Synopses & Reviews
"... a signal contribution to a growing literature on a phenomenon that has become tragically pervasive in the 20th century.... This highly original account combines exemplary empirical research with the judicious application of diverse methods to explore the far-reaching ramifications of 'a whole empire walking.'" --Vucinich Prize citation
"An important contribution not only to modern Russian history but also to an ongoing repositioning of Russia in broader European and world historical processes.... elegantly written... highly innovative." --Europe-Asia Studies
Drawing on previously unused archival material in Russia, Latvia, and Armenia and on insights from social and critical theory, Peter Gatrell considers the origins of displacement and its political implications and provides a close analysis of humanitarian initiatives and the relationships between refugees and the communities in which they settled.
The social, political, and cultural significance of refugeedom.
Includes bibliographical references (p. -308) and index.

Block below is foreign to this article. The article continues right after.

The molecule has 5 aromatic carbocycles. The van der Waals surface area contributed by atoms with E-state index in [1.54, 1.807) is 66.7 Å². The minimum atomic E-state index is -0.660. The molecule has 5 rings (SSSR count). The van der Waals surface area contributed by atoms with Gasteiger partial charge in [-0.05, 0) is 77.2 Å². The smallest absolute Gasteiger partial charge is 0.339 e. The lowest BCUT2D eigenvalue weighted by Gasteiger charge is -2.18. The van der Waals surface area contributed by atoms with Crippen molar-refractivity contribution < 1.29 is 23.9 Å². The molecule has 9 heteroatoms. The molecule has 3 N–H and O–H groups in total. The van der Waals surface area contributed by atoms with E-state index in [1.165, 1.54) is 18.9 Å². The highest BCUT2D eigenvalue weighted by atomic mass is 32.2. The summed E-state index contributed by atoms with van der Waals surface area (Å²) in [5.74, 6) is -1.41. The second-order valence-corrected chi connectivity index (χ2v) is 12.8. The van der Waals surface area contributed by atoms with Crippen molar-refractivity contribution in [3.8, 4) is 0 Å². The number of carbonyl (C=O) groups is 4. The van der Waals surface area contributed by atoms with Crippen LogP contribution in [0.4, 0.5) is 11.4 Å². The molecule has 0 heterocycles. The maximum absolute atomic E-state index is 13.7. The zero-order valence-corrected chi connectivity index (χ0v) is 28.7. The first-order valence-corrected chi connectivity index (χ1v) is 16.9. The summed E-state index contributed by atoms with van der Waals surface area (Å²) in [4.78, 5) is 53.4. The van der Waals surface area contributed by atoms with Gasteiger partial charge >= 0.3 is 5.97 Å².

About the Author
Peter Gatrell teaches modern European history and economic history at the University of Manchester, where he is presently Professor and Head of Department. His previous books include The Tsarist Economy 1850-1917 and Government, Industry and Rearmament in Russia, 1900- 1914.
Table of Contents
Introduction: Humanity Uprooted
1. War and the Origins of Involuntary Displacement
2. The Politics of Refugeedom
3. Resettlement and Relief of Refugees
4. Consolidating Refugeedom
5. Refugees and Gender
6. Refugees and the Labor Market
7. Refugees and the Construction of "National" Identity
8. Revolution and Refugeedom
Conclusion: The Meanings of Refugeedom
Appendix 1. Refugee Population Statistics
Appendix 2. Questionnaire Issued by the Tatiana Committee, January 1917